The Dieselgate scandal isn't going away anytime soon as the California Air Resources Board (CARB) has rejected Volkswagen's proposed fix for models equipped with the 2.0-liter TDI four-cylinder diesel engine.

The Dieselgate scandal isn't going away anytime soon as the California Air Resources Board (CARB) has rejected Volkswagen's proposed fix for models equipped with the 2.0-liter TDI four-cylinder diesel engine.

According to the organization, Volkswagen's plan "fell short in several areas."  CARB was light on specifics but mentioned a lack of sufficient details.  The organization also noted Volkswagen didn't provide enough information about the proposed repairs to complete a technical evaluation of the fix.  In the end, CARB said the "proposals do not adequately address overall impacts on vehicle performance, emissions, and safety."

Besides rejecting the proposed fix, CARB slapped Volkswagen with 13 different violations of California regulations.  These include using a defeat device, selling vehicles that do not meet emission standards, and failing to comply with emission standards and/or test procedures.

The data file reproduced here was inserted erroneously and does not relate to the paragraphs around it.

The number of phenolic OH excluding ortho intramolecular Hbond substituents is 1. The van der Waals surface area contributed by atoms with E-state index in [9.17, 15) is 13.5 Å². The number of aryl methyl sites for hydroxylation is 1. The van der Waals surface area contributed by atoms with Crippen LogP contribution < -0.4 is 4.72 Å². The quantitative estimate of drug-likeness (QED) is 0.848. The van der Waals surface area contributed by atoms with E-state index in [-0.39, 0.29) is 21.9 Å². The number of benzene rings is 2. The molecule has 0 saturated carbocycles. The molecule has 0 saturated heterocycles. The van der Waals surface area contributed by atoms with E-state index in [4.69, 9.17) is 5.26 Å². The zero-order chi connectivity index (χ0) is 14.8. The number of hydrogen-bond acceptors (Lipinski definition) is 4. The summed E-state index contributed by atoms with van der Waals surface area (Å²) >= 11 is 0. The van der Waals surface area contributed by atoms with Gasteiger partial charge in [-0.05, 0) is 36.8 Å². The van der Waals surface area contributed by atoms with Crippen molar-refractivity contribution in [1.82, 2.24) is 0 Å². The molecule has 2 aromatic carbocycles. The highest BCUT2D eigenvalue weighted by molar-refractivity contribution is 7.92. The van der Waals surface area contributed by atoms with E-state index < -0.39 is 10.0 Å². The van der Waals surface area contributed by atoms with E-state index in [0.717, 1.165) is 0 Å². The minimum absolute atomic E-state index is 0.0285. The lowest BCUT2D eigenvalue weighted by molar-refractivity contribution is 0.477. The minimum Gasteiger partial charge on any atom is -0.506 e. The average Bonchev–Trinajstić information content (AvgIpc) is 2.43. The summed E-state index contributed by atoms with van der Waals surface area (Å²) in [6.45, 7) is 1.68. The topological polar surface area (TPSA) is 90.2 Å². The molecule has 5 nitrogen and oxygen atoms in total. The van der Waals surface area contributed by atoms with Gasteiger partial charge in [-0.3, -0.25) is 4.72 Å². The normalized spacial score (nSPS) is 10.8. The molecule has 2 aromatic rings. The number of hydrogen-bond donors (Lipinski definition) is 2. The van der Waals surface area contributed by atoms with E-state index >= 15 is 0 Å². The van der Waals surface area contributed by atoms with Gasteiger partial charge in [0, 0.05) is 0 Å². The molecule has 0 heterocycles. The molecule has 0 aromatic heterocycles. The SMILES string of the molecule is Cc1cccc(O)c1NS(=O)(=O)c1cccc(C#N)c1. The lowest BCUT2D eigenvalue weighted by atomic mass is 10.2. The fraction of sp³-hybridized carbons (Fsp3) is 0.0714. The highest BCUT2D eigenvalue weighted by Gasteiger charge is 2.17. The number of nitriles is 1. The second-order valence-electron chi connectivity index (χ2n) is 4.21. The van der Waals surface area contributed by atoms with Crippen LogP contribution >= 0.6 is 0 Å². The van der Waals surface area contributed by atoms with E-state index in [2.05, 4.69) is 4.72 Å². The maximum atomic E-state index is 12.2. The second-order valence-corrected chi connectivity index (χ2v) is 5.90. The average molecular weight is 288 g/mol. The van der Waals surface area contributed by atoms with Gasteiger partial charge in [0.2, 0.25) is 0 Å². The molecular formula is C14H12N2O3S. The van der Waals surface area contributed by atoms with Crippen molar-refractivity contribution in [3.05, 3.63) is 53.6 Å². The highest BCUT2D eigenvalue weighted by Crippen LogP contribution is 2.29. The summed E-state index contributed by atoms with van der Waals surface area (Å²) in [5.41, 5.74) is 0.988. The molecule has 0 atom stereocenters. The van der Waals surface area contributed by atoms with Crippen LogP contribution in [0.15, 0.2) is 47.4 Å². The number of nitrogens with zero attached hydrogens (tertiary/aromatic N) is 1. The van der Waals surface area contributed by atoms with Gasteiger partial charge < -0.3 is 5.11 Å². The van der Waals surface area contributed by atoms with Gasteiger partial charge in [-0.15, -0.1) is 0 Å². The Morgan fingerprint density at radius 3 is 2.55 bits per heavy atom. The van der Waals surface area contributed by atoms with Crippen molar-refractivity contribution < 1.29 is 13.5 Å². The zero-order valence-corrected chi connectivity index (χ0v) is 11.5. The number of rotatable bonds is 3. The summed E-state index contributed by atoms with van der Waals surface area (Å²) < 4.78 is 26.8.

In a statement, CARB Chair Mary D. Nichols said "Volkswagen made a decision to cheat on emissions tests and then tried to cover it up. The result is thousands of tons of nitrogen oxide that have harmed the health of Californians."  Nichols went on to say Volkswagen needs to "make it right" and the decision to reject the fix is a "step in the direction of assuring that will happen."

The rejection notice only applies to models equipped with 2.0-liter TDI engines that were sold between 2009 and 2015.  Volkswagen is slated to submit its fix for the 3.0-liter TDI V6 engine on February 2nd and its fate is yet to be determined.

Source: CARB via Reuters

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